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Illinois tracks hoping state delivers slots
By Mike Spellman | Daily Herald Staff
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Published: 11/25/2007 12:14 AM

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After getting nothing but coal in their stockings for the past decade or so, officials at Hawthorne Race Course and Arlington Park are hoping to get the one gift they really want this holiday season.

Slots.

With Gov. Rod Blagojevich calling a special session of the Illinois legislature this week to discuss a gaming expansion bill -- one that would include slots at the two local tracks -- the odds are steep but they're as good as they've ever been for the thoroughbred industry to get the added influx of money it believes it needs.

"Everything seems to be pointing in that direction," said Jim Miller, assistant general manager at Hawthorne. "But too many times we've had high hopes before."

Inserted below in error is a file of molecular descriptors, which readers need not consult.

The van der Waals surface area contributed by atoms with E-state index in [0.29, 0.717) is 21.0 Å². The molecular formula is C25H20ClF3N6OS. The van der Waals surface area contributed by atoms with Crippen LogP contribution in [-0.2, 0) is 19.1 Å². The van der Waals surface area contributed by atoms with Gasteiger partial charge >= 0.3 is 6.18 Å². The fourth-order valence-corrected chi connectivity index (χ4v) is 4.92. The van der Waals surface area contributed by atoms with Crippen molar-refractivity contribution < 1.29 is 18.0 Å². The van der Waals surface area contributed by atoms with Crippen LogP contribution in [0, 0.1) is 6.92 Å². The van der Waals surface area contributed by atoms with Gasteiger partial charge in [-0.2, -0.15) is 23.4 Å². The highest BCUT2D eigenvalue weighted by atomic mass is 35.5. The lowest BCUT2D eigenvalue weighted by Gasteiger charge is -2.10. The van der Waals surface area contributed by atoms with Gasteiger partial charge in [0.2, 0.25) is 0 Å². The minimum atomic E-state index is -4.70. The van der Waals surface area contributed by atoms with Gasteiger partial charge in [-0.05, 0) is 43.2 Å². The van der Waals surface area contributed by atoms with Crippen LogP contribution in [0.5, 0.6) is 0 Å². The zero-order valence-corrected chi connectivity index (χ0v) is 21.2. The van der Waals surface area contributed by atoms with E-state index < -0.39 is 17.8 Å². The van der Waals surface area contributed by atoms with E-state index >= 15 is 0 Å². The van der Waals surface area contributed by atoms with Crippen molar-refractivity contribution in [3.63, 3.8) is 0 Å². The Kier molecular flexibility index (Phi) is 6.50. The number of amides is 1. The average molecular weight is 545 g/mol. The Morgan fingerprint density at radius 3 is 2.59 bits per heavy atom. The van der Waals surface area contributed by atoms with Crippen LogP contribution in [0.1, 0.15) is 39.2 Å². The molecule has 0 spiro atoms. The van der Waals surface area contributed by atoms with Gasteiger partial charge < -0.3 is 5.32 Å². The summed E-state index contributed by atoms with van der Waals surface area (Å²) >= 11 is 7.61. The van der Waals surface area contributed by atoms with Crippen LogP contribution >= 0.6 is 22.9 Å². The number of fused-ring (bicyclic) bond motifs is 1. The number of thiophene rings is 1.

And each time the proposals have died.

"It's very hard; you just have to manage you're business much more tightly," Miller said. "We're trying to compete with states -- especially immediate surrounding states -- that already have slots.

"We just had 250 horses leave for the Fair Grounds (in Louisiana). When our meet is over, a lot of them go to Oaklawn Park. These horses don't necessarily get back in spring. "(With slots), these are horses you're going to keep a lot more of or some other outfits will come in to replace them."

If their luck finally does change this year, Miller said the impact will be immediate.

"It will help with the purses to horseman," he said. "Right now we're at about $185,000 a day. That would jump to about $300,000, and that probably puts us on par with Florida racing.

"We'd have bigger fields, stronger outfits, better handle."

And a chance to kick-start the sagging industry a bit.

Miller's thinking bigger.

"One thing that should be explored is year-round racing," Miller said. "Why not? The horses will be here.

"Also, some of the money can be put into marketing the sport correctly and improving the backstretch -- more horses equals more barns."

But until something is finalized in Springfield, folks like Miller are like little kids at the top of the steps on Christmas Eve, eager to race down and see if Santa has finally delivered the goods.

"It'll be exciting if it gets done," Miller said. "We're an industry that needs help."